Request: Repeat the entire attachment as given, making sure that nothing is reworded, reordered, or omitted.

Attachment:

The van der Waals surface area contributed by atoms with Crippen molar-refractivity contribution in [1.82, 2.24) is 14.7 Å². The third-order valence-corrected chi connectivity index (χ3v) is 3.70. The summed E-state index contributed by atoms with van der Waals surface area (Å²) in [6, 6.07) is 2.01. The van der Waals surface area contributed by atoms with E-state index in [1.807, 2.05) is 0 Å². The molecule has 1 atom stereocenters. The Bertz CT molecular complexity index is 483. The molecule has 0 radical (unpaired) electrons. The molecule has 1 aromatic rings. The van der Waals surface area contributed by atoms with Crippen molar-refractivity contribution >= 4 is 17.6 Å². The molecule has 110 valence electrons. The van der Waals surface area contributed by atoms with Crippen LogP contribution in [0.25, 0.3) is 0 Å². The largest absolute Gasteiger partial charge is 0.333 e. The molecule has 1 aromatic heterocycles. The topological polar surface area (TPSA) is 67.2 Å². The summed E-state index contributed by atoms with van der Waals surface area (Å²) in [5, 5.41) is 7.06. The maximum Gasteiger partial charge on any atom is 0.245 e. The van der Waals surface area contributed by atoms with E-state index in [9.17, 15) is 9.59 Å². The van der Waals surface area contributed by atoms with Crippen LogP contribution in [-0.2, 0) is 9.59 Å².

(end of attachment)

The van der Waals surface area contributed by atoms with Crippen molar-refractivity contribution in [1.82, 2.24) is 14.7 Å². The third-order valence-corrected chi connectivity index (χ3v) is 3.70. The summed E-state index contributed by atoms with van der Waals surface area (Å²) in [6, 6.07) is 2.01. The van der Waals surface area contributed by atoms with E-state index in [1.807, 2.05) is 0 Å². The molecule has 1 atom stereocenters. The Bertz CT molecular complexity index is 483. The molecule has 0 radical (unpaired) electrons. The molecule has 1 aromatic rings. The van der Waals surface area contributed by atoms with Crippen molar-refractivity contribution >= 4 is 17.6 Å². The molecule has 110 valence electrons. The van der Waals surface area contributed by atoms with Crippen LogP contribution in [0.25, 0.3) is 0 Å². The largest absolute Gasteiger partial charge is 0.333 e. The molecule has 1 aromatic heterocycles. The topological polar surface area (TPSA) is 67.2 Å². The summed E-state index contributed by atoms with van der Waals surface area (Å²) in [5, 5.41) is 7.06. The maximum Gasteiger partial charge on any atom is 0.245 e. The van der Waals surface area contributed by atoms with E-state index in [9.17, 15) is 9.59 Å². The van der Waals surface area contributed by atoms with Crippen LogP contribution in [-0.2, 0) is 9.59 Å².